Alle-Kiski Tuesday takes
Is this a “conflict”? Allegheny County Councilman Nick Futules receives royalties from a natural gas well on property he shares with his brother in Penn Hills. And, yes, the Oakmont Democrat, who chairs the council's parks committee, is involved in discussion whether to allow the same company to drill under Deer Lakes Park. But Mr. Futules long ago disclosed his drilling deal and will not profit from any county deal. It's hard to see how there's any actual conflict, let alone a perceived one.
Careful on the roads: Dangerous driving should be at the forefront of everyone's minds this week in light of the horrific accident in Armstrong County that claimed five lives. It shows how far the repercussions of one person's bad decision can reach.
Outdoor burning: The long, cold and wet winter has turned into a dry, windy and warming spring. The result? It's brush fire season. Please be careful with outdoor burning, including those very popular backyard pits, lest you send the nearby open land into flames.
Let it shine: The lighted cross on top of the cliff over the Allegheny River in Lower Burrell has served as a source of comfort and inspiration for so many in the Alle-Kiski for almost 60 years. Thanks to the Allegheny Valley Council of Churches and its donors for keeping it lit.
TribLive commenting policy
You are solely responsible for your comments and by using TribLive.com you agree to our Terms of Service.
We moderate comments. Our goal is to provide substantive commentary for a general readership. By screening submissions, we provide a space where readers can share intelligent and informed commentary that enhances the quality of our news and information.
While most comments will be posted if they are on-topic and not abusive, moderating decisions are subjective. We will make them as carefully and consistently as we can. Because of the volume of reader comments, we cannot review individual moderation decisions with readers.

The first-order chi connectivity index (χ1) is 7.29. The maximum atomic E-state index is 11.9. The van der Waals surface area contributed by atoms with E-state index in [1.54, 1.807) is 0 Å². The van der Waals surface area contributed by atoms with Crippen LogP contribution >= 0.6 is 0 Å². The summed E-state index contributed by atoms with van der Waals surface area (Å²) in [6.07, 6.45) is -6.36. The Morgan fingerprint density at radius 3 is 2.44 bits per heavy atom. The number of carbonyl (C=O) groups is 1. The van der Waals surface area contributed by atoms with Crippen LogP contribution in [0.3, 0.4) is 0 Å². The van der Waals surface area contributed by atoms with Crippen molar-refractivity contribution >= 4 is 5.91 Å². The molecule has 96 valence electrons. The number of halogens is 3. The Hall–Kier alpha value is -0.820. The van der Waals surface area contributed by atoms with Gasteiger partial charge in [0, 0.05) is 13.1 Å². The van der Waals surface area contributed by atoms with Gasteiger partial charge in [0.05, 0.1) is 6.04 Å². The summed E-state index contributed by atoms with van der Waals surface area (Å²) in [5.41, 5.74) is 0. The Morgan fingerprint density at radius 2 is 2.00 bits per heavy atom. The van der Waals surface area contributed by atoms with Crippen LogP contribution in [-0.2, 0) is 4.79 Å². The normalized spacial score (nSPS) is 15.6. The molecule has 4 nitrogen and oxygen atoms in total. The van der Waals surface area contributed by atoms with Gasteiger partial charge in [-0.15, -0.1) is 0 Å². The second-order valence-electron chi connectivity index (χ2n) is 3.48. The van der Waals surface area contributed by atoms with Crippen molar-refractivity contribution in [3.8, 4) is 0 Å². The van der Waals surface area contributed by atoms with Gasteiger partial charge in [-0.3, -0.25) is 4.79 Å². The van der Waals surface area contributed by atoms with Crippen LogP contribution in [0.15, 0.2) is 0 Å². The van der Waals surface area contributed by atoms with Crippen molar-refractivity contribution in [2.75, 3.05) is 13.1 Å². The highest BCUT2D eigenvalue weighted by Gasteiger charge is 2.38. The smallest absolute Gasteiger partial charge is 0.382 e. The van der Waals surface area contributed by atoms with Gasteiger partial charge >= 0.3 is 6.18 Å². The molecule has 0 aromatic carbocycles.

We value thoughtful comments representing a range of views that make their point quickly and politely. We make an effort to protect discussions from repeated comments â either by the same reader or different readers.
We follow the same standards for taste as the daily newspaper. A few things we won't tolerate: personal attacks, obscenity, vulgarity, profanity (including expletives and letters followed by dashes), commercial promotion, impersonations, incoherence, proselytizing and SHOUTING. Don't include URLs to Web sites.
We do not edit comments. They are either approved or deleted. We reserve the right to edit a comment that is quoted or excerpted in an article. In this case, we may fix spelling and punctuation.
We welcome strong opinions and criticism of our work, but we don't want comments to become bogged down with discussions of our policies and we will moderate accordingly.
We appreciate it when readers and people quoted in articles or blog posts point out errors of fact or emphasis and will investigate all assertions. But these suggestions should be sent via e-mail. To avoid distracting other readers, we won't publish comments that suggest a correction. Instead, corrections will be made in a blog post or in an article.